Honduran ex-president Hernandez pleads not guilty in US, denounces treatment

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NEW YORK, May 10 (Reuters) – Former Honduran President Juan Orlando Hernandez, with chains around his ankles, pleaded not guilty to U.S. drug and weapons charges in Manhattan federal court on Tuesday while his lawyer complained about the “prisoner of war” conditions in prison. .

US prosecutors have accused Hernandez, a former US ally, of receiving millions of dollars from drug traffickers in exchange for protection from arrest while ruling Honduras from 2014 to January this year. Hernandez used the money to enrich himself and fund his political campaigns, prosecutors said.

Hernandez, extradited from the Central American country last month, pleaded not guilty to three counts – including conspiracy to import cocaine and possession of weapons – during an arraignment before the judge of U.S. District Kevin Castel. Read more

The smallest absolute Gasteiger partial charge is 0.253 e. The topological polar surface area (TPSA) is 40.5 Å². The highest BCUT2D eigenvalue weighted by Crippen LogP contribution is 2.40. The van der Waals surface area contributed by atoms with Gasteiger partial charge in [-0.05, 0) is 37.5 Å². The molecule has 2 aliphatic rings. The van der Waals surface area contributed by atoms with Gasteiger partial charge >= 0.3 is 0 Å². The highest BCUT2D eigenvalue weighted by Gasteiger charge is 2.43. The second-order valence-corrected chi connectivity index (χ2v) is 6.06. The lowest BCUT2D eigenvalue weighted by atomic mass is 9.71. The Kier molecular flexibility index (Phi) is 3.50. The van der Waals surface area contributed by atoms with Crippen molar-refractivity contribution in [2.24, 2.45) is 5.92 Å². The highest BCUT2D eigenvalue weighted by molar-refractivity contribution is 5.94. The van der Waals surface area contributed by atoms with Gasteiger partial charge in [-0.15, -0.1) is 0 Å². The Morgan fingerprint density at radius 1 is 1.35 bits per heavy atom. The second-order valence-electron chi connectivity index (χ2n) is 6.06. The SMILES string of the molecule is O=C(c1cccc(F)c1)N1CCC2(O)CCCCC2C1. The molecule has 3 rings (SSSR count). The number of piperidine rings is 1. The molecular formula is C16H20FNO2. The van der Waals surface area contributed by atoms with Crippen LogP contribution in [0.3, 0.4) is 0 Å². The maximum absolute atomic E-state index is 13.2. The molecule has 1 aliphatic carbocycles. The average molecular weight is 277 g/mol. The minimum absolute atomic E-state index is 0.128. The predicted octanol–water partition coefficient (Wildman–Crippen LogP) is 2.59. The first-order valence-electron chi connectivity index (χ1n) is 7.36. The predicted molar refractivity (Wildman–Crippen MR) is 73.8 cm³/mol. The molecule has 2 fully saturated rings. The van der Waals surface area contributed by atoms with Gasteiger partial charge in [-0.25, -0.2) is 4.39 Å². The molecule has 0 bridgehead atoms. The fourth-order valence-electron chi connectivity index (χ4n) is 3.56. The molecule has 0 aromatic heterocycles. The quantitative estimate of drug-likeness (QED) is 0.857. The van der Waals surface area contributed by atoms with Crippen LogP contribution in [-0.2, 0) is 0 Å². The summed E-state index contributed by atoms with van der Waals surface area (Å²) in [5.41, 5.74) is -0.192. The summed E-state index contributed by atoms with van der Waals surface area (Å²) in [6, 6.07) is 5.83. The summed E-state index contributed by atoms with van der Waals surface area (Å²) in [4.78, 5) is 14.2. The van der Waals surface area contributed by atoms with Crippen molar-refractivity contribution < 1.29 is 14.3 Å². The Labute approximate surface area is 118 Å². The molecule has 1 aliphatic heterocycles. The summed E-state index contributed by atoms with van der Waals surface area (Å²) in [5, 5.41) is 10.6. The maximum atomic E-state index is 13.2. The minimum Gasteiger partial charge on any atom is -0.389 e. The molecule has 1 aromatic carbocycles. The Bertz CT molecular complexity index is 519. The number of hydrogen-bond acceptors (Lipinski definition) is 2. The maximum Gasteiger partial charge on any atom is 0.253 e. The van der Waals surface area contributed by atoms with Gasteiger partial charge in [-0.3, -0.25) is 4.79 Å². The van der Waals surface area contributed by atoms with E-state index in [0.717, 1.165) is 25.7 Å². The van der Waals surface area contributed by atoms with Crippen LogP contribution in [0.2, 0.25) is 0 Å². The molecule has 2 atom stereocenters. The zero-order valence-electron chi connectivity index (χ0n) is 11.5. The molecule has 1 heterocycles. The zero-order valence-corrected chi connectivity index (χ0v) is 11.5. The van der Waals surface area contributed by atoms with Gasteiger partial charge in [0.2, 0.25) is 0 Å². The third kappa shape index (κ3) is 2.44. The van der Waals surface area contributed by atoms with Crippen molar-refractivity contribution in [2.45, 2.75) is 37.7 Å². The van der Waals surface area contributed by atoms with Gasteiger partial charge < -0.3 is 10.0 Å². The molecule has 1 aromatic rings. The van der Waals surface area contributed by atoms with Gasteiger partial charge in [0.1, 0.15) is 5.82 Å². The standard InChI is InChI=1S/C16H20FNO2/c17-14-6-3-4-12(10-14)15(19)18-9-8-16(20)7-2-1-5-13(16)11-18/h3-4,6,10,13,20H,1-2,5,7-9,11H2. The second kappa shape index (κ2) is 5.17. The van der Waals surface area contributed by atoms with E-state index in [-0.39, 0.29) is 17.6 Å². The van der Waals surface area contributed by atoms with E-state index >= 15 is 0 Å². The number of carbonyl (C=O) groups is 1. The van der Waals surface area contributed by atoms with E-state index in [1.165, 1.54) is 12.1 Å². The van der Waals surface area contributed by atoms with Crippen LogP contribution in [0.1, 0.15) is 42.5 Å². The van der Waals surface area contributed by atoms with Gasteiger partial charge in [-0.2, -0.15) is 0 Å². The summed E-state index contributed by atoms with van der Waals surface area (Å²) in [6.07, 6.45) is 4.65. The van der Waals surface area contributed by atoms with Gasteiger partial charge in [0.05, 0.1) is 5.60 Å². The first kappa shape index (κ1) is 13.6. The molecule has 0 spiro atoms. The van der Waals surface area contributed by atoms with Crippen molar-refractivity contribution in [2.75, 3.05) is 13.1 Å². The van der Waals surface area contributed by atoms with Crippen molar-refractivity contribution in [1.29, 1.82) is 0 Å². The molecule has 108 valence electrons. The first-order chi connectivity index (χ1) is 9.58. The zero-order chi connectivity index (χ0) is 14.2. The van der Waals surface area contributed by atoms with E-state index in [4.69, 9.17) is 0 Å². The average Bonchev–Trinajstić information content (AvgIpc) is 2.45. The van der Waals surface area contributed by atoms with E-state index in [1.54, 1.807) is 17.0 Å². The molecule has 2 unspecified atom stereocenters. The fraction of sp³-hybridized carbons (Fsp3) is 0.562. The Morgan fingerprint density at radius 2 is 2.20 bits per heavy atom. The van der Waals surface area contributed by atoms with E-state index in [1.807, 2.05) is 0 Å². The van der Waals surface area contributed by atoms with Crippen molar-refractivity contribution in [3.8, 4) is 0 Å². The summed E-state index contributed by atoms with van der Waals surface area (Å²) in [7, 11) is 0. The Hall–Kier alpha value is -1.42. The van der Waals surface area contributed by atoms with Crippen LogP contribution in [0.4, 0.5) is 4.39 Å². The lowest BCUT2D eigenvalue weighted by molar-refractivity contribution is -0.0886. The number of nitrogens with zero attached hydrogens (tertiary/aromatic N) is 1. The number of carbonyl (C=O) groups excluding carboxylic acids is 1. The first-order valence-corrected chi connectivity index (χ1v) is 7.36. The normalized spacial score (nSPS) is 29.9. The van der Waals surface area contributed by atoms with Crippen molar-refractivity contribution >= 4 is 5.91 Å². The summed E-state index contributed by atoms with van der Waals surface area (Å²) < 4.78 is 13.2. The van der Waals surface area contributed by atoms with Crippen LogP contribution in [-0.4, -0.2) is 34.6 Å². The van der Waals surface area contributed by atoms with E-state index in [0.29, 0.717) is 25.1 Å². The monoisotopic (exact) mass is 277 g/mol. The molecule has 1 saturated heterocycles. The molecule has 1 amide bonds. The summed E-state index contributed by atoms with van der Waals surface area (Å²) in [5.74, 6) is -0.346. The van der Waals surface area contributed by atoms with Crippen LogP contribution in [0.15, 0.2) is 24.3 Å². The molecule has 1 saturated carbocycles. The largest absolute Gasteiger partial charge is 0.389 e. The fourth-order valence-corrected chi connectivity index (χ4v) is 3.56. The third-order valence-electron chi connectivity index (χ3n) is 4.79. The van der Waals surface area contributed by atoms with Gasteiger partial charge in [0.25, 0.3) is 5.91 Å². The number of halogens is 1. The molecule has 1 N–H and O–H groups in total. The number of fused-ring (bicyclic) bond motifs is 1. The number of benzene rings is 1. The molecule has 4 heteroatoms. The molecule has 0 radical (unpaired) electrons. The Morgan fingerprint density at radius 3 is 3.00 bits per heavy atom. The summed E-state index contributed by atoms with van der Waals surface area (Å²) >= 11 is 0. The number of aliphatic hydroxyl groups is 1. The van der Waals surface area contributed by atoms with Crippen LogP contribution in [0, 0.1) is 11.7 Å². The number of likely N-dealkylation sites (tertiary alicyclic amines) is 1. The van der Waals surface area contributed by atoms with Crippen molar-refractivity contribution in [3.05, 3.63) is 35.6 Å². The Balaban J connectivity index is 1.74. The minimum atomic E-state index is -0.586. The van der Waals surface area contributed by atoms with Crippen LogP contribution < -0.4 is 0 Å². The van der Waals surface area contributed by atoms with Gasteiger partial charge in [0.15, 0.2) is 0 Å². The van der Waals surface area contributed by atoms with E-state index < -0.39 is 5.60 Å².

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The former president entered the courtroom wearing a blue T-shirt with chains around his ankles and spoke briefly through a Spanish interpreter to say he was not guilty.

Hernandez has in the past denied those allegations, portraying himself as a staunch opponent of drug cartels and accusing traffickers of smearing him for revenge and lightening their sentences. Read more

During the hearing, his attorney Raymond Colon said Hernandez was being held in solitary confinement at the Brooklyn Metropolitan Detention Center and was not allowed to call his family.

Colon said he was denied access to visit Hernandez on several occasions, although he went once and his assistants left.

“He’s being treated like a prisoner of war,” Colon said. “We are not asking that he receive special treatment because he is a former head of state, but these conditions are psychologically debilitating.”

The US Bureau of Prisons, which operates the detention center, did not immediately respond to a request for comment.

Castel ordered prosecutors to discuss Hernandez’s detention conditions with officials at the Metropolitan Detention Center and report back to him. He set Hernandez’s next court date for September 28 and said the trial could begin on January 17, 2023.

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Reporting by Luc Cohen in New York; Editing by Will Dunham

Our standards: The Thomson Reuters Trust Principles.

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